Finding a good webhost

Over the years I’ve tried numerous webhosting companies and even if they look equal on “paper” there’s huge variations in the service they’re actually providing. As a rule of thumb there’s a few things you should consider before you decide on a webhost:

How much space and bandwidth you’re going to use

For an average website (like a blog or business presentation) you would normally only require a small/medium package with available space in the region 100MB –> 1GB and a monthly traffic (bandwidth) approximately 10 times the size of your hosting space.

What programming languages you need installed

Most hosting companies offers support for either PHP/PERL/MySQL or ASP/MSSQL. Basically you are choosing between a Linux/Unix server or a Windows server. Some offer both, but you rarely need it. Personally I like the stability of a *nix server and the huge amount of free software that goes along with it.

Number of email/ftp/domain accounts

If you’re sharing your space with other users/domains make sure you have a huge amount of accounts present, and also a good administration panel that allows you to set up user permissions etc. If you’re running a blog with a limited amount of users you really don’t need more than a few accounts. Some hosts also offer free domain registration/renewal when signing up with them.

Server specifications, connection and user influence

Before signing up ask your host to specify the server hardware, how they are connected to the Internet and also what possibilities you have to alter the server settings. E.g. if you want to edit php.ini to turn of “register_globals“, use .htaccess to perform various tasks, run cron jobs etc.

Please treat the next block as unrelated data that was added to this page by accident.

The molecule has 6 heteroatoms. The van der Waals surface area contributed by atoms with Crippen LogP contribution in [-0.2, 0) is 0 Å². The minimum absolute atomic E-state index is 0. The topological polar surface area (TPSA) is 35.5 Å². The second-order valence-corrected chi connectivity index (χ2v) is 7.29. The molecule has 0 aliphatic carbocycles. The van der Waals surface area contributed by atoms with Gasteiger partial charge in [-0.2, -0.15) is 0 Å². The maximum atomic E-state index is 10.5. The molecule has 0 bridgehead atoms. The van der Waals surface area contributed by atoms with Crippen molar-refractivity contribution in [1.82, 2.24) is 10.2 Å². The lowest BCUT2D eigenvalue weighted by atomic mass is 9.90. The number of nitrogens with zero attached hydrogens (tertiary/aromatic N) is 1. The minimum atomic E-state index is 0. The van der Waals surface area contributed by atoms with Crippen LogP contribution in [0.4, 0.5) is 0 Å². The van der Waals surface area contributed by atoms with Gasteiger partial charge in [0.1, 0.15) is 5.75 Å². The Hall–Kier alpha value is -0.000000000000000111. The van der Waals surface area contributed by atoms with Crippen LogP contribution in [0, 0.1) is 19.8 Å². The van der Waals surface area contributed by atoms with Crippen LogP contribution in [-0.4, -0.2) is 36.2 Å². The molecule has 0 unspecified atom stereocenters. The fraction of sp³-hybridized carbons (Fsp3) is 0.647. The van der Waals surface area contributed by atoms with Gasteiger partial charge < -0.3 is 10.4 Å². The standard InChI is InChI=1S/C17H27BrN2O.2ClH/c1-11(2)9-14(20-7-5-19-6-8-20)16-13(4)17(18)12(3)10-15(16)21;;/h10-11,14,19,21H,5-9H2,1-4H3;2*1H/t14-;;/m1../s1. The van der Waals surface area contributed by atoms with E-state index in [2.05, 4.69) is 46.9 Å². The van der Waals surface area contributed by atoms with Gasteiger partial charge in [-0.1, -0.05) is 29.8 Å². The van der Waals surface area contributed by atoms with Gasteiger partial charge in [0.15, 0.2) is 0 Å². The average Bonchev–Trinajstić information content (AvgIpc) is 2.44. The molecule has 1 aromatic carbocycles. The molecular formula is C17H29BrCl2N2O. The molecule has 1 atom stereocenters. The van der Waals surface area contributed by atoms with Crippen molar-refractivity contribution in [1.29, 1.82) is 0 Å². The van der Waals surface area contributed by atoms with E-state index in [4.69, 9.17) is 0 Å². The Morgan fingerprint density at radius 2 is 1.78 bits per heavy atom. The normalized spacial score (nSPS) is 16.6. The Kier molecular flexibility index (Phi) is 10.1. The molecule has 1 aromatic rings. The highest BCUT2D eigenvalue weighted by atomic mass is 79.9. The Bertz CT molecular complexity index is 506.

Uptime and support

Your webhost should be able to provide you with an estimated uptime based on previous performance. I would say that if they can’t provide a 99,9% guarantee (less than 1 hour a month downtime) or better you should go somewhere else.

Hall of fame/shame

My #1 webhost over the years is without doubt which is outstanding when it comes to support, uptime and user influence. Rock solid servers with excellent connection and affordable prices. The controlpanel may lack a few features for the novice users, but gives freedom to the more experienced ones (you can run your own phpMyAdmin etc.).

In the middle I would like to mention Netfirms that offers insane amount of space and email/ftp/domain accounts at very affordable prices, a decent controlpanel but continuously disappointing support. Whenever I need something fixed or altered I feel like I’m taking to a robot. I guess that’s the price you pay when you sign up with a huge hosting company…

All the way down at the bottom you find GoDaddy which offers a controlpanel that looks more like a webshop and is as confusing as their service. My clients lost every second email and experienced unstable servers continuously while staying with them. And should you try to move away, prepare yourself for a battle…

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